U.S. banks increase loan loss provisions

  • Although we have seen many U.S. financial institutions express cautious optimism for the 2023 outlook in recent fourth-quarter earnings calls, some banks are bolstering loan loss provisions in anticipation of a downturn.
    • According to an analysis conducted by S&P Capital IQ, of the 51 U.S. banks with assets ranging from $10 - $50 billion, 41 institutions reported a yearly increase in the fourth quarter, while roughly half reported increases sequentially.
    • The move mirrors the actions of larger U.S. institutions, where approximately two-thirds of the institutions with greater than $50 billion in assets have increased loan loss provisions in the last quarter.

Economic data

  • Market participants received updates on several high-profile economic releases last week.
  • The manufacturing outlook worsened after several manufacturing-related readings pointed to declining activity.
    • The national ISM Manufacturing Index fell to a five-month low in January after new orders and production levels continued to slide.
    • The January release marked the weakest reading for the Index since May 2020 and highlighted the ongoing struggles in the industry as survey commentary focused on depressed levels of orders but improving supply chains.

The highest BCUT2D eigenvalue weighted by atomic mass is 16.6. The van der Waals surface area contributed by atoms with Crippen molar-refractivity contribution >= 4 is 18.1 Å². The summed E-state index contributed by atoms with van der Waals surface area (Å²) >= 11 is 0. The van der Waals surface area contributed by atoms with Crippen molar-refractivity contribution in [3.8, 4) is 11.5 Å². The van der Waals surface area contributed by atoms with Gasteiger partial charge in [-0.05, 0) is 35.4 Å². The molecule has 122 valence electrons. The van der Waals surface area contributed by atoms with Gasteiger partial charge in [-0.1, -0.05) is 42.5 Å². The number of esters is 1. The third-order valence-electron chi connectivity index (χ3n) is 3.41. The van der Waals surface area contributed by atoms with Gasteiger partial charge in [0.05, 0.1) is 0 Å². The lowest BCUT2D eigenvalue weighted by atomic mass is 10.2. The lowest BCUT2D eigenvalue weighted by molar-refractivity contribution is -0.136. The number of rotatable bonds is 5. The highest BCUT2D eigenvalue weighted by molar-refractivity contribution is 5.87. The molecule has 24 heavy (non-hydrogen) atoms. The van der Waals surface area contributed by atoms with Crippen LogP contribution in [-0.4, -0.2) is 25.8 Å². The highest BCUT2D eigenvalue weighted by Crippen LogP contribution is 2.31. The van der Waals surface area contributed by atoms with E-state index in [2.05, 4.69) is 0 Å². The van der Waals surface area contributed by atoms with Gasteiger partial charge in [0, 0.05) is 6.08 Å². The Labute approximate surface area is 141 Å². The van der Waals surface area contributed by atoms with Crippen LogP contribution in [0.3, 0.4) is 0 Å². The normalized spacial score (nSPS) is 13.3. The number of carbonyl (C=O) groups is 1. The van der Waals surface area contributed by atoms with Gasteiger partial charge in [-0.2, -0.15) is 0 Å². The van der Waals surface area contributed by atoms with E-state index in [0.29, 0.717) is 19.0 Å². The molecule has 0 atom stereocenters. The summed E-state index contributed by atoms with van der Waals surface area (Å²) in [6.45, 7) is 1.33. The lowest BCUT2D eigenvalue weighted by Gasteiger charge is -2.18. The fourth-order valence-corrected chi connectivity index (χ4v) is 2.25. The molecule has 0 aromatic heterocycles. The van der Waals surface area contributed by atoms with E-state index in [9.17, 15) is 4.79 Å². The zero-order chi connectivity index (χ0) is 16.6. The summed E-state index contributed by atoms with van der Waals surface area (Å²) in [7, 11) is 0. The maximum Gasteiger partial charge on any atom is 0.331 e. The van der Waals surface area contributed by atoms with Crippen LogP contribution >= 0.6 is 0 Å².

• January’s S&P Global Manufacturing PMI and December’s construction spending figure, released last week, also fared poorly, and pointed to declining activity levels.
  • According to the Labor Department, the U.S. economy added 517,000 jobs in January, nearly three times higher than the consensus estimate and the highest monthly increase since July 2022.
    • The significant beat in expectations sent yields notably higher on Friday as market participants forecasted that the Fed would have room to stay higher for longer amid a strong labor market.
    • Lastly, the unemployment rate unexpectedly declined to 3.4% in January, a 53-year low.

The look forward

Upcoming economic data releases

  • Trade Balance – Tuesday
  • MBA Mortgage Applications – Wednesday
  • Wholesale Inventories – Wednesday
  • Jobless Claims – Thursday
  • University of Michigan Consumer Sentiment – Friday

Upcoming Federal Reserve speakers

  • Powell, Barr – Tuesday
  • Williams, Cook, Barr, Kashkari, Waller – Wednesday
  • Waller, Harker – Friday

Rates snapshot

Market implied policy path (overnight indexed swap rates)

Source: Chatham Financial

About the author

  • Bill Smith

    Associate Director
    Balance Sheet Risk Management

    Financial Institutions | Kennett Square, PA


Chatham Hedging Advisors, LLC (CHA) is a subsidiary of Chatham Financial Corp. and provides hedge advisory, accounting and execution services related to swap transactions in the United States. CHA is registered with the Commodity Futures Trading Commission (CFTC) as a commodity trading advisor and is a member of the National Futures Association (NFA); however, neither the CFTC nor the NFA have passed upon the merits of participating in any advisory services offered by CHA. For further information, please visit